Over half of job separations are quits
April 07, 2006
As the demand for labor continued to grow in 2005, quits as a percentage of total separations continued to climb upward steadily, reaching 58.9 percent by year’s end.
The ratio of quits to total separations helps gauge the health of the labor market by indicating employees’ confidence in their ability to change jobs.
Quits continued to compose a majority of all separations in most industries. The construction industry and the arts, entertainment, and recreation industry were the most prominent exceptions, each having appreciably more layoffs and discharges than quits in 2005.
These data are from the Job Openings and Labor Turnover Survey. Learn more in "Payroll employment in 2005: recovery and expansion," by Robert P. Stephens, David Langdon, and Brady M. Stephens, Monthly Labor Review, March 2006. Separations are broken down into quits (voluntary separations), layoffs and discharges (involuntary separations), and other separations. Other separations includes retirements, transfers between establishments, and those separating because they became disabled on the job.
Bureau of Labor Statistics, U.S. Department of Labor, The Economics Daily, Over half of job separations are quits on the Internet at https://www.bls.gov/opub/ted/2006/apr/wk1/art05.htm (visited August 06, 2020).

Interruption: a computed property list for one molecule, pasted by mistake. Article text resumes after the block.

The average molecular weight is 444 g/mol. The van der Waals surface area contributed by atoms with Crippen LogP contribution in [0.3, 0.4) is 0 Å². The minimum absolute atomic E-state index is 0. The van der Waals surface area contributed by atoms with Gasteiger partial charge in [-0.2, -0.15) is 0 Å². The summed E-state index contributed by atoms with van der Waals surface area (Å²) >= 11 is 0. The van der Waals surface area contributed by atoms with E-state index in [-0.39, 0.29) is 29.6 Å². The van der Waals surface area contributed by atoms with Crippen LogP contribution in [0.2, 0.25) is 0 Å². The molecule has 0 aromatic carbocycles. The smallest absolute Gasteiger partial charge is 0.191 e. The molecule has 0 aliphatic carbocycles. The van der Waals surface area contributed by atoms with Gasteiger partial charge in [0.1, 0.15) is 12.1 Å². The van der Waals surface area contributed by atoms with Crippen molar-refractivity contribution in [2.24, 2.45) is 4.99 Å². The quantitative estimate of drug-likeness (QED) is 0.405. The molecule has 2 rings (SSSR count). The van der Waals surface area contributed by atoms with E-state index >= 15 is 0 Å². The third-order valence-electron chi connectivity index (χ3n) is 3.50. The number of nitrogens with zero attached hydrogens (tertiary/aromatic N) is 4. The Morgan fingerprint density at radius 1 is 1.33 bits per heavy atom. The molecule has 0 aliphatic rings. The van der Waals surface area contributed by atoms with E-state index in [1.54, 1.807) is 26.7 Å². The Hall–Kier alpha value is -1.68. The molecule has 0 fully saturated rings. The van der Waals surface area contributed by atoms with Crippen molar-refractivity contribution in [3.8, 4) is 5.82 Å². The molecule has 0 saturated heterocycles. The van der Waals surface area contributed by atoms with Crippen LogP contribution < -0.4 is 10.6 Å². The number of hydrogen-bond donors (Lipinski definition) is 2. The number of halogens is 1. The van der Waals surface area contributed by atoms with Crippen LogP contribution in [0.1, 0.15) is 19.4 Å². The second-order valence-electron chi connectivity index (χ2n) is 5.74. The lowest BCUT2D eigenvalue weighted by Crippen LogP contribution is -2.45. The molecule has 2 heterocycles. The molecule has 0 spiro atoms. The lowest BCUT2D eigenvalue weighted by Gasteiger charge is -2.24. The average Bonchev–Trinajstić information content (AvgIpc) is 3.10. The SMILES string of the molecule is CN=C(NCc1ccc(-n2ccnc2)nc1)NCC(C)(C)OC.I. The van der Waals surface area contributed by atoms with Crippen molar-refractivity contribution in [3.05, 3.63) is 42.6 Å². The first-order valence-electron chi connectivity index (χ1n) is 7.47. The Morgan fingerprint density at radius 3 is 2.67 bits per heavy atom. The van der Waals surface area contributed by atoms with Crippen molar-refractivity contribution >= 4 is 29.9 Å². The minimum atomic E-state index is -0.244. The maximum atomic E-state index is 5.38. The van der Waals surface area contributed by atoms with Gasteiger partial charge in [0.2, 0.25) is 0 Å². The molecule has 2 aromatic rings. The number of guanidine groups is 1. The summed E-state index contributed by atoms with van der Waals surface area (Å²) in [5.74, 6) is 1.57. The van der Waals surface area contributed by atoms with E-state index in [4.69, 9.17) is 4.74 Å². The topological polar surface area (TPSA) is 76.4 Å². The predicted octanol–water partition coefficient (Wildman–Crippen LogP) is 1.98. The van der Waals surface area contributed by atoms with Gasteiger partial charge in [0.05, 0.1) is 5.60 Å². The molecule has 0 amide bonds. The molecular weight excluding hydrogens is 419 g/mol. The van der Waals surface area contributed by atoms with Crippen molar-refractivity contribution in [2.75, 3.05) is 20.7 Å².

Recent editions of Spotlight on Statistics
- Using BLS Data to Match People with Disabilities with Jobs Presents data that can help increase access and opportunity for people with disabilities in the nation’s labor market.
- How Women and Aging Affect Trends in Labor Force Growth Examines how women’s labor force participation and the aging of the U.S. population affect trends in labor force growth.
- Meal Appeal: Patterns of Expenditures on Food away from Home
Examines spending on food away from home, such as meals or snacks from restaurants, vending machines, employer cafeterias, or other venues.
- Job Flexibilities and Work Schedules in 2017–18
Examines data on job flexibilities, such as working at home, flexible schedules, and shift work.